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This is how it looks now after I restored it
First a historical flashback:
Thorleif Robertson-Olsen (1909-1983) was born in the Norwegian port town Egersund. When he was 14 years old, he looked in the magazine Allers Familiejournal and read a detailed description of a radio receiver with three tubes. He asked his father, who was the horologist of Egersund, to give the permission to buy such a radio for 700 Kronor. That was an enormous amount of money back in 1923, and of course, the father said no. Then Thorleif went to his teacher who lended him the money needed, and Thorleif constructed his first radio. Thorleif was very talented and made experiments with the radio and modified and improved it. After some time Thorleif constructed more radio receivers and eventually began to design them as well.
In 1931 he started a radio warehouse business, and he also started classes where he taught radio electronics.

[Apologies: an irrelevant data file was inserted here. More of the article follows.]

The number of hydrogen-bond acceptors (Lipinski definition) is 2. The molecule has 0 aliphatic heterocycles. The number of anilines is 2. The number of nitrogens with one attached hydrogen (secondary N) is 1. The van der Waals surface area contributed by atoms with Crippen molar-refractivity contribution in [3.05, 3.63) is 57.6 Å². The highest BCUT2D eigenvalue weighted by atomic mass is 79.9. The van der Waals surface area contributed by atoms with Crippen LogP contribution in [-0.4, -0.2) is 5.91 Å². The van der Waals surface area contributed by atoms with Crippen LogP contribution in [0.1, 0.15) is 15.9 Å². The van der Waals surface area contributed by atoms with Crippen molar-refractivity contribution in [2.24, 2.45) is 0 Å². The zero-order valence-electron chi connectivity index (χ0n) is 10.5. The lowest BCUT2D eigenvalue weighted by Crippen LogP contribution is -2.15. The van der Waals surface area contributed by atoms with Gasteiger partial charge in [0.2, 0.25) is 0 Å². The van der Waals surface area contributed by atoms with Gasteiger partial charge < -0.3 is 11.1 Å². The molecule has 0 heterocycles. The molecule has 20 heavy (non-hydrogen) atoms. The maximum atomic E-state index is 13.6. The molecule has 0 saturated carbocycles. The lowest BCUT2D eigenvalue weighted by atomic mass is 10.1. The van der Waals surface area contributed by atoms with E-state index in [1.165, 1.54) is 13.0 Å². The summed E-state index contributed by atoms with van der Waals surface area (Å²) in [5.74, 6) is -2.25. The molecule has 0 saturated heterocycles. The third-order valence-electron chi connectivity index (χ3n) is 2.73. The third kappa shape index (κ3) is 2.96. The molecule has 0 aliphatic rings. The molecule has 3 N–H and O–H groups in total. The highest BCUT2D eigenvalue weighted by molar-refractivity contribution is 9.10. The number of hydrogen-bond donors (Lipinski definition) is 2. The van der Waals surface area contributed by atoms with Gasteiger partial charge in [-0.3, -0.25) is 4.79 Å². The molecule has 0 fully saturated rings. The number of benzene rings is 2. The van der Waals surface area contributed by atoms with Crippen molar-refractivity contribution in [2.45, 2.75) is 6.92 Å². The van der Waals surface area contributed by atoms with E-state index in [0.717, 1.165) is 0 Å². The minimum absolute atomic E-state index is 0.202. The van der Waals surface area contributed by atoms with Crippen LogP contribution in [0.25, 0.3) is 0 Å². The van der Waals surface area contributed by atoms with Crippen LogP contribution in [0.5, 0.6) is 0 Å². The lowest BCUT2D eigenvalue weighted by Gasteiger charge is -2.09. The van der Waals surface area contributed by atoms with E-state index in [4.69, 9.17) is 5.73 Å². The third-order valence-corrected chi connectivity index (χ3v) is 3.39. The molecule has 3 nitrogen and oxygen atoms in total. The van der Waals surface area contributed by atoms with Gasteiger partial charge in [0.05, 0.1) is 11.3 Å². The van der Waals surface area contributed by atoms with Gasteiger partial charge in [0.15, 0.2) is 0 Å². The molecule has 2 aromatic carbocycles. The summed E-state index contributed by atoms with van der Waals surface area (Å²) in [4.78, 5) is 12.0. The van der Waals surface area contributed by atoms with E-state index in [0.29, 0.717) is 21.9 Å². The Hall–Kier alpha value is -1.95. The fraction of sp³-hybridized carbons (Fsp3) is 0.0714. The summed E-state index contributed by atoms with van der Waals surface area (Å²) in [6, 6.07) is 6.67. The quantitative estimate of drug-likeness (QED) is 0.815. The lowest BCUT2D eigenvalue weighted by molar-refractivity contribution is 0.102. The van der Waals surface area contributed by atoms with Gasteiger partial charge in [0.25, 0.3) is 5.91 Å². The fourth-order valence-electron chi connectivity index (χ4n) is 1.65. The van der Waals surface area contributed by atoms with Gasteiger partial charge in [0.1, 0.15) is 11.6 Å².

During the war, when the Germans occupied Norway, Egersund was one of the first towns that they occupied, because of its excellent harbor and the telegraph line to England.
Thorleif was taken by the Gestapo and was put in the prison Polizeihäftlingslager Grini outside of Oslo. During the imprisonment he managed to sneak some radio literature in to the prison, so he was able to keep on teaching his fellow prisoners some radio electronics. In that way he made the foundation for a future radio production. He employed several of his fellow prisoners when he founded the company Robertson Radio-Elektro A/S in 1946.
The wool-factory Svanedal Ullvarefabrikk *
The activity was placed in the attic of the wool-factory Svanedal Ullvarefabrikk. In 1946 Thorleif bought about 3000 units of transmitters, of mainly two types, on the American surplus market. Thorleif and the approximately ten employees converted and modified the units to fulfill the demands of Telegrafstyret (the Norwegian Telegraph Service) to be installed in Norwegian fishing vessels. They came on the market as the Radio-Telephones 4601/461 and 4770/475. Robertson was the first to launch this kind of products on the market.